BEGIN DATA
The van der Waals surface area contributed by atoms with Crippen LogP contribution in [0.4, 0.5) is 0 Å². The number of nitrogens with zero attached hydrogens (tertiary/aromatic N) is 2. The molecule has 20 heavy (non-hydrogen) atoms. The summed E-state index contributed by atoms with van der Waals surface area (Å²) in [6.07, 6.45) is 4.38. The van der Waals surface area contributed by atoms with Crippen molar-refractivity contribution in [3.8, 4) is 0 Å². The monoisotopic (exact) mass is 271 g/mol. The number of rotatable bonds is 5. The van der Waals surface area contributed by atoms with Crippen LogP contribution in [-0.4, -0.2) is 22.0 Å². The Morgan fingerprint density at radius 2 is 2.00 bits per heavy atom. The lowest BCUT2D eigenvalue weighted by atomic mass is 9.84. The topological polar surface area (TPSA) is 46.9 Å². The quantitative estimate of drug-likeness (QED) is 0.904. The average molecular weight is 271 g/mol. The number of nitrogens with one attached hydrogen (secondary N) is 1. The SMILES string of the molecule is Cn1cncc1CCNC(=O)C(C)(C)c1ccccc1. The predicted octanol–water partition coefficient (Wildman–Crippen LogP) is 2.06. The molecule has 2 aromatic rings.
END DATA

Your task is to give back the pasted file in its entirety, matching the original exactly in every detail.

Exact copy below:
The van der Waals surface area contributed by atoms with Crippen LogP contribution in [0.4, 0.5) is 0 Å². The number of nitrogens with zero attached hydrogens (tertiary/aromatic N) is 2. The molecule has 20 heavy (non-hydrogen) atoms. The summed E-state index contributed by atoms with van der Waals surface area (Å²) in [6.07, 6.45) is 4.38. The van der Waals surface area contributed by atoms with Crippen molar-refractivity contribution in [3.8, 4) is 0 Å². The monoisotopic (exact) mass is 271 g/mol. The number of rotatable bonds is 5. The van der Waals surface area contributed by atoms with Crippen LogP contribution in [-0.4, -0.2) is 22.0 Å². The Morgan fingerprint density at radius 2 is 2.00 bits per heavy atom. The lowest BCUT2D eigenvalue weighted by atomic mass is 9.84. The topological polar surface area (TPSA) is 46.9 Å². The quantitative estimate of drug-likeness (QED) is 0.904. The average molecular weight is 271 g/mol. The number of nitrogens with one attached hydrogen (secondary N) is 1. The SMILES string of the molecule is Cn1cncc1CCNC(=O)C(C)(C)c1ccccc1. The predicted octanol–water partition coefficient (Wildman–Crippen LogP) is 2.06. The molecule has 2 aromatic rings.